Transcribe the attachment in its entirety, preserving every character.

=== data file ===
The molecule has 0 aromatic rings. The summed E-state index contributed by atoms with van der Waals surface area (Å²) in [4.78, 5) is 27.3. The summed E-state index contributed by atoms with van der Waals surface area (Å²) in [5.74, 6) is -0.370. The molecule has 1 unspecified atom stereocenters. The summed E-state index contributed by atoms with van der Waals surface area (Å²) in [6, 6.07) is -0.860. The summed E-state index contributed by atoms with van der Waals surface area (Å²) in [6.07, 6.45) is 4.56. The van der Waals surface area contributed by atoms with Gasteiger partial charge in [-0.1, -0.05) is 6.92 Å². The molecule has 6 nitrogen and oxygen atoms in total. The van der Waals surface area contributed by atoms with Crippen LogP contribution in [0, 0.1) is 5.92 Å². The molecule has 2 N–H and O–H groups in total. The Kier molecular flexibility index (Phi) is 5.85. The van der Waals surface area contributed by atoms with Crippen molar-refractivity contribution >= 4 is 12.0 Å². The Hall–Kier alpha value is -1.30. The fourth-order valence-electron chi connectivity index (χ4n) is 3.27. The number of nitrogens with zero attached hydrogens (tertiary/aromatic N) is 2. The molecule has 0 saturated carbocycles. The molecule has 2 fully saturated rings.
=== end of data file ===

The molecule has 0 aromatic rings. The summed E-state index contributed by atoms with van der Waals surface area (Å²) in [4.78, 5) is 27.3. The summed E-state index contributed by atoms with van der Waals surface area (Å²) in [5.74, 6) is -0.370. The molecule has 1 unspecified atom stereocenters. The summed E-state index contributed by atoms with van der Waals surface area (Å²) in [6, 6.07) is -0.860. The summed E-state index contributed by atoms with van der Waals surface area (Å²) in [6.07, 6.45) is 4.56. The van der Waals surface area contributed by atoms with Gasteiger partial charge in [-0.1, -0.05) is 6.92 Å². The molecule has 6 nitrogen and oxygen atoms in total. The van der Waals surface area contributed by atoms with Crippen LogP contribution in [0, 0.1) is 5.92 Å². The molecule has 2 N–H and O–H groups in total. The Kier molecular flexibility index (Phi) is 5.85. The van der Waals surface area contributed by atoms with Crippen molar-refractivity contribution >= 4 is 12.0 Å². The Hall–Kier alpha value is -1.30. The fourth-order valence-electron chi connectivity index (χ4n) is 3.27. The number of nitrogens with zero attached hydrogens (tertiary/aromatic N) is 2. The molecule has 0 saturated carbocycles. The molecule has 2 fully saturated rings.